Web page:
How Police Internal Affairs Struggles to Address Racism and Bias : On Our Watch A 16-year-old Black kid walks into a gas station in Stockton, Calif. to buy gummy worms for his little sister. When the teen gets in an argument with the clerk over a damaged dollar bill, a white officer in plainclothes decides to intervene — with force. In the fourth episode of On Our Watch, we trace the ripple effects of this incident over the next 10 years in a department trying to address racism and bias. But can the chief's efforts at truth and reconciliation work when the accountability process seems to ignore the truth?
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Perceived Threat

Perceived Threat

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Nicole Xu for NPR
A teenager walks out of a store as a looming blue shape raises his hand behind him.
Nicole Xu for NPR

"The badge that I wear — that all of my officers wear — carries a burden with it," Stockton, Calif., Police Chief Eric Jones says. "And it does go back to slave patrols."

For the past five years, Jones has overseen a pilot truth and reconciliation effort, through which he's seeking to acknowledge the racist history of policing in order to change the culture of the department.

"If I have a racist officer and I find out, I'm going to fire the officer," the chief says. "What we're talking about are these biases that are harder to put your finger on."

Experts say — and records read by On Our Watch reporters show — that the internal affairs system is poorly equipped to hold officers accountable for racist policing unless it is overt and extreme.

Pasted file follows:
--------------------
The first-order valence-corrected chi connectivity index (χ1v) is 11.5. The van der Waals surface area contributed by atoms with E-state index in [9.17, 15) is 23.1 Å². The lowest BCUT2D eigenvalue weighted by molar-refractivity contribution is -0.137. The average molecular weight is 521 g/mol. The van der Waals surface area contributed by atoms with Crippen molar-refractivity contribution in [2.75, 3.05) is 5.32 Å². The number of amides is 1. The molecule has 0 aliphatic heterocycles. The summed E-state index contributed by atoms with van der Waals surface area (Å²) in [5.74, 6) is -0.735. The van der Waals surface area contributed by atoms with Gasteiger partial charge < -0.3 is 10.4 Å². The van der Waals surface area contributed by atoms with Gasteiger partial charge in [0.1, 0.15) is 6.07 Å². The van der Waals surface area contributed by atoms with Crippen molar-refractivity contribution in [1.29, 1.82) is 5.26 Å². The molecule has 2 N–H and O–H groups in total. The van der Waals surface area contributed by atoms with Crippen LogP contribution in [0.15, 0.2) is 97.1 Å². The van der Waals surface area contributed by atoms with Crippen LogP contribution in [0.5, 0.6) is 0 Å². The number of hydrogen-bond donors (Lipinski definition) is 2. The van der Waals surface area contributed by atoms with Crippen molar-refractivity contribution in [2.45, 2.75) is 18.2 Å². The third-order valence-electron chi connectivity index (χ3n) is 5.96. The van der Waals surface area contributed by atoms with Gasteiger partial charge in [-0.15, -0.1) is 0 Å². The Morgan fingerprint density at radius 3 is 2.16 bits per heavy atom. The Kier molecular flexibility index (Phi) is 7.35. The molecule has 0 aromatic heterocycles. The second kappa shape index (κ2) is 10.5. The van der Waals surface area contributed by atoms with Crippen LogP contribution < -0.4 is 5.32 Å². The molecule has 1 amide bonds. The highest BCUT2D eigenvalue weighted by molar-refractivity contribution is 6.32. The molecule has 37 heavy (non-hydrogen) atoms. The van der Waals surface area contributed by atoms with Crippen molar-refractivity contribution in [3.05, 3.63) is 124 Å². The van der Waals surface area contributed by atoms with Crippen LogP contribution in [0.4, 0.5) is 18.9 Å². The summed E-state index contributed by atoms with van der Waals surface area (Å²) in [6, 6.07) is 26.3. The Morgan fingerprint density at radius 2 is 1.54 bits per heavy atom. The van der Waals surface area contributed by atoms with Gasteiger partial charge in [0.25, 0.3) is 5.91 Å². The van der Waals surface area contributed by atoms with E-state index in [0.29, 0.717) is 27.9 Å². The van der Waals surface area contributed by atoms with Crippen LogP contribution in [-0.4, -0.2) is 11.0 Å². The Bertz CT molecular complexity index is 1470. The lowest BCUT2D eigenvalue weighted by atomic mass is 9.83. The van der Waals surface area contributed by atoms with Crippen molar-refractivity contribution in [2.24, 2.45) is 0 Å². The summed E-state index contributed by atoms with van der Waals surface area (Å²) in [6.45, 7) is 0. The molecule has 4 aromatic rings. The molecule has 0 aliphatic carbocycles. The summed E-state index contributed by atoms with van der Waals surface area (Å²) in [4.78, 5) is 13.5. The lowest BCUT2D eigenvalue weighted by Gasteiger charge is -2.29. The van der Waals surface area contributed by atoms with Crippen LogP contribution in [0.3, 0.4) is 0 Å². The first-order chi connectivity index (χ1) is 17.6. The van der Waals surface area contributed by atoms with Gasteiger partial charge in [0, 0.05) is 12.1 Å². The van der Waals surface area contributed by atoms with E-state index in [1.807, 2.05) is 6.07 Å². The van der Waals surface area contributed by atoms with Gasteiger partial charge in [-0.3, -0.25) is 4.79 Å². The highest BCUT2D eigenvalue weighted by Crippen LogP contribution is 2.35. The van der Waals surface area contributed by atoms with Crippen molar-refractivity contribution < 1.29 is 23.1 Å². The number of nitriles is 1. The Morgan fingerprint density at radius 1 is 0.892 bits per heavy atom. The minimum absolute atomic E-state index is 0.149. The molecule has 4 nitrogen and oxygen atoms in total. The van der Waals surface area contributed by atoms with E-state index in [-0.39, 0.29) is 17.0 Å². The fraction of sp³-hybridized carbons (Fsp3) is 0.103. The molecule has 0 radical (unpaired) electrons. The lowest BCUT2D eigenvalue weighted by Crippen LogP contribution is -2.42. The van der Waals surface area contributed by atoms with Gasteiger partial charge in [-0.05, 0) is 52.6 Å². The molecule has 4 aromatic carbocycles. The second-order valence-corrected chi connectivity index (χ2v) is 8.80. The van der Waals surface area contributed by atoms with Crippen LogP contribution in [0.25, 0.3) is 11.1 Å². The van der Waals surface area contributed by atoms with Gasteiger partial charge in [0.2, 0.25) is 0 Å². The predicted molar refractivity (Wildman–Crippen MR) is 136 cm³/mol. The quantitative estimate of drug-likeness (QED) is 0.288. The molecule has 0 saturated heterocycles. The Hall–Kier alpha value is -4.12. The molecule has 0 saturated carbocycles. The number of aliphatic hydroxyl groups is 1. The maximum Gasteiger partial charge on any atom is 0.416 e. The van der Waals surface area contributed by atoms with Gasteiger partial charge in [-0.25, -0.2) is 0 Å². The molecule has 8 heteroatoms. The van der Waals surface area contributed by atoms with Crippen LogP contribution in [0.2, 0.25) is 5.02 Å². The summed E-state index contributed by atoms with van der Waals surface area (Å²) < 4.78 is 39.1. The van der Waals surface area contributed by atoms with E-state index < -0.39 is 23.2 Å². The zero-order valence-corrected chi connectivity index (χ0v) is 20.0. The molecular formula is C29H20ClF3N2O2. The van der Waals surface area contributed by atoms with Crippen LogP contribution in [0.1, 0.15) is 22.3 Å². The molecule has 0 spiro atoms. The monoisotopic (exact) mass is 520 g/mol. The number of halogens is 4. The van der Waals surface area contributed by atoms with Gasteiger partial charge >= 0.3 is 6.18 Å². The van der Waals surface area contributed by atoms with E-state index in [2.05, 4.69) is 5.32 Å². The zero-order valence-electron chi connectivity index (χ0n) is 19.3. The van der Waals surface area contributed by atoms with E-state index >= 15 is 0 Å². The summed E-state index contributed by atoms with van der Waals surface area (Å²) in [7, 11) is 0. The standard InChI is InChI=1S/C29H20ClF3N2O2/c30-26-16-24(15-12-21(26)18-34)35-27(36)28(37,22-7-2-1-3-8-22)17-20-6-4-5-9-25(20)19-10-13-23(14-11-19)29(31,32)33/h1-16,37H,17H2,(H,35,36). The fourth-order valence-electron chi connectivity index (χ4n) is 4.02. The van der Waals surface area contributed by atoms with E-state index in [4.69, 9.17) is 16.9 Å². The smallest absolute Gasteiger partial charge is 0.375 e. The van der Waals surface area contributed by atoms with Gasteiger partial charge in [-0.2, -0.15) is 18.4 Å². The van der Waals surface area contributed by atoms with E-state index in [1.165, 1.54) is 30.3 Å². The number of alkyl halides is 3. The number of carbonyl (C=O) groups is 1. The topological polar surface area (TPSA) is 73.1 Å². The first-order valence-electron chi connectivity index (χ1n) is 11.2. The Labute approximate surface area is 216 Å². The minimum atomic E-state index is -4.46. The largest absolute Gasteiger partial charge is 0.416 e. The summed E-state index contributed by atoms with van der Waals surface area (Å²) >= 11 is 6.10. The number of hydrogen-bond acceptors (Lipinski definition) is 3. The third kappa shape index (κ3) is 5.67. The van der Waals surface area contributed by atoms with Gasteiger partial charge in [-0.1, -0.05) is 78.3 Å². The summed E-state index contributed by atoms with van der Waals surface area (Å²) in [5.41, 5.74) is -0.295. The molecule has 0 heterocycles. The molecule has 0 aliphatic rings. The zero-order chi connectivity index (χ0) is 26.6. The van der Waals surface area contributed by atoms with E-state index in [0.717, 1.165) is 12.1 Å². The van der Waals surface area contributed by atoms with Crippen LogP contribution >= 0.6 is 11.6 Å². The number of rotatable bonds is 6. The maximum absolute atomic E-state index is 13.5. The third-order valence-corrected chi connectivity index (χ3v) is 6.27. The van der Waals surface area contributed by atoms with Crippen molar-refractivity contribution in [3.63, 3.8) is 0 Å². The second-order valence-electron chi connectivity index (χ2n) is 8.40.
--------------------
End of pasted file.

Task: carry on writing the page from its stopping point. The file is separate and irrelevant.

Episode four of On Our Watch investigates the case of a plainclothes Stockton police officer who grabbed a Black 16-year-old, took him to the ground and punched him, knocking the teen's two front teeth onto a convenience store floor.

"He could've killed me," Joseph Green told the department at the time.

Though the Police Department's internal investigation found that Officer Robert Johnson III used excessive force, he successfully appealed a five-day suspension with arguments that he confronted the 16-year-old in a "high drug, high gang neighborhood" that included "a crime ridden HUD housing development."

A jury in a civil case found the officer had falsely arrested Green and used excessive force in 2020. The jury awarded Green $710,000. Johnson and the city denied any wrongdoing.

That civil outcome didn't affect Johnson's job. He's still on the force today, a recent recipient of an "officer of the year" award.

Learn more about On Our Watch at KQED.org. This podcast is produced as part of the California Reporting Project, a coalition of news organizations in California.